Jewish World Review Feb. 9, 2000 /3 Adar I, 5760
For months, the media has carried articles on the geniuses in the George W. Bush campaign. By my count, there have been almost as many profiles of Bush's inner circle as there have been of Bush himself.
Such articles are known in the news business as "beat sweeteners."
You do a pleasing profile on a staff member and you hope that the staff member will return your phone calls in the future and -- hope springs eternal -- that he might actually tell you things.
So what happened? Bush got creamed in New Hampshire and all of the sudden all these reporters found out they have been kissing under the wrong mistletoe. So now we are beginning to see the first McCain staff stories, explaining how there are geniuses behind his campaign, too.
And maybe there are. But what John McCain mostly has going for him is John McCain. Actually, he has more than that. He has the John McCain story.
Early campaigning is made up of candidates trying to sell a compelling story to the public. But McCain entered the race with his story -- that of a Vietnam hero --- ready-made.
He always says that you need more than a story, and that is true, but McCain 's story is so compelling because it allows Americans to think about Vietnam and not have ambiguous feelings: You can easily consider McCain a hero without worrying about whether you were for the war or against it.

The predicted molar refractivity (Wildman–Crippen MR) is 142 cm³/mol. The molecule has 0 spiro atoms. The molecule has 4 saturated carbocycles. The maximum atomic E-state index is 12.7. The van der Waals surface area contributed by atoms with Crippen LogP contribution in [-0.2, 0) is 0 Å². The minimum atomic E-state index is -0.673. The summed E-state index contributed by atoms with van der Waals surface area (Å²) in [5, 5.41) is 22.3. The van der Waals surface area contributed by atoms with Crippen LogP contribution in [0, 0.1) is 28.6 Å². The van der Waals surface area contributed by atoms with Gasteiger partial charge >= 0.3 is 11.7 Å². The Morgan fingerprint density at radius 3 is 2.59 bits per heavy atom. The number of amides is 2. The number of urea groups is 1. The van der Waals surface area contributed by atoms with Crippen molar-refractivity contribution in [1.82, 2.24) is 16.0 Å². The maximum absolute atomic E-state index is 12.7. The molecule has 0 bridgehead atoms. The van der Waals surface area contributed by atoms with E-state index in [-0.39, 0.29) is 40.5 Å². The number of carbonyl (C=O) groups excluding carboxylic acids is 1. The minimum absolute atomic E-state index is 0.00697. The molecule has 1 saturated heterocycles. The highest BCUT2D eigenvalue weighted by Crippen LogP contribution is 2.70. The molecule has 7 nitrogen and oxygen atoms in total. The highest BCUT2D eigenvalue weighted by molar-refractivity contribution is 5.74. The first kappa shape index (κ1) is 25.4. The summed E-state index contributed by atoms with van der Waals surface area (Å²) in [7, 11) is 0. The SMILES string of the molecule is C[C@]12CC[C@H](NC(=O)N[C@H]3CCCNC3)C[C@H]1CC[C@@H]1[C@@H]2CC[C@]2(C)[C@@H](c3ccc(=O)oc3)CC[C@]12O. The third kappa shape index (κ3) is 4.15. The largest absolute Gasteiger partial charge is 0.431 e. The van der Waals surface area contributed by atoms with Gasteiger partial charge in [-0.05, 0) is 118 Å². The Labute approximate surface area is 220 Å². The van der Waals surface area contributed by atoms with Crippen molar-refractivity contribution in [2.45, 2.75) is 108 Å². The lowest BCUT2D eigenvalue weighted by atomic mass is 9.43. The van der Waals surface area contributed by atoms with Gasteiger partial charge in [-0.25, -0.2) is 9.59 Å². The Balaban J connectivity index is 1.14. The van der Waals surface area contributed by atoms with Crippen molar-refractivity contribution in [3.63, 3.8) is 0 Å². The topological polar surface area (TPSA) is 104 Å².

McCain 's wounds heal. So first came the story and next came the delivery system.
While other candidates followed the strategies of past presidential campaigns -- keep tight control of the message and make the media deal with handlers rather than the candidate -- McCain invited reporters on the bus and talked to them nonstop. His staff is often not even in earshot. McCain spends so much more time with reporters than with his own advisers that at one recent stop Rick Davis, the campaign chairman, came up to me and asked: "Did McCain make any news in the back of the bus?"
McCain's tactic of total access was refreshing, different and seemingly authentic.
"When we started out, McCain had Kosovo (he made an early call for decisive U.S. action there), campaign finance reform and 5-and-a-half years in the Hanoi Hilton," Dan Schnur, his communications director, said. "But the open access accelerated interest in McCain. That led to improving poll numbers, which led to increased fund-raising."
And because McCain appeared to be such a maverick, he attracted the support of independents and Democrats, many of whom assume that he is some kind of moderate, when, in fact, his voting record is that of a hard-edged conservative.
Schnur, who shares McCain 's penchant for finding wisdom in movies, likes to talk about "The Man Who Would Be King," in which the natives think Sean Connery is a god -- until his bride bites him and the trickle of blood reveals him to be just a man.
"If people see that trickle of blood, it will be hard for him (Bush) to go on," Schnur told me before the New Hampshire primary. "If there is a split in the first four, March 7 (when there will be 15 primaries) will be decisive, and I have never seen a state better suited to a candidate than California is to McCain ."
So armed with his huge victory in New Hampshire, McCain hurtles around the country, holding town meeting after town meeting, telling his story, fending off counterattacks and waiting for March 7.
He has already made George Bush bleed and pretty soon, McCain
figures, he will have his chance to finish him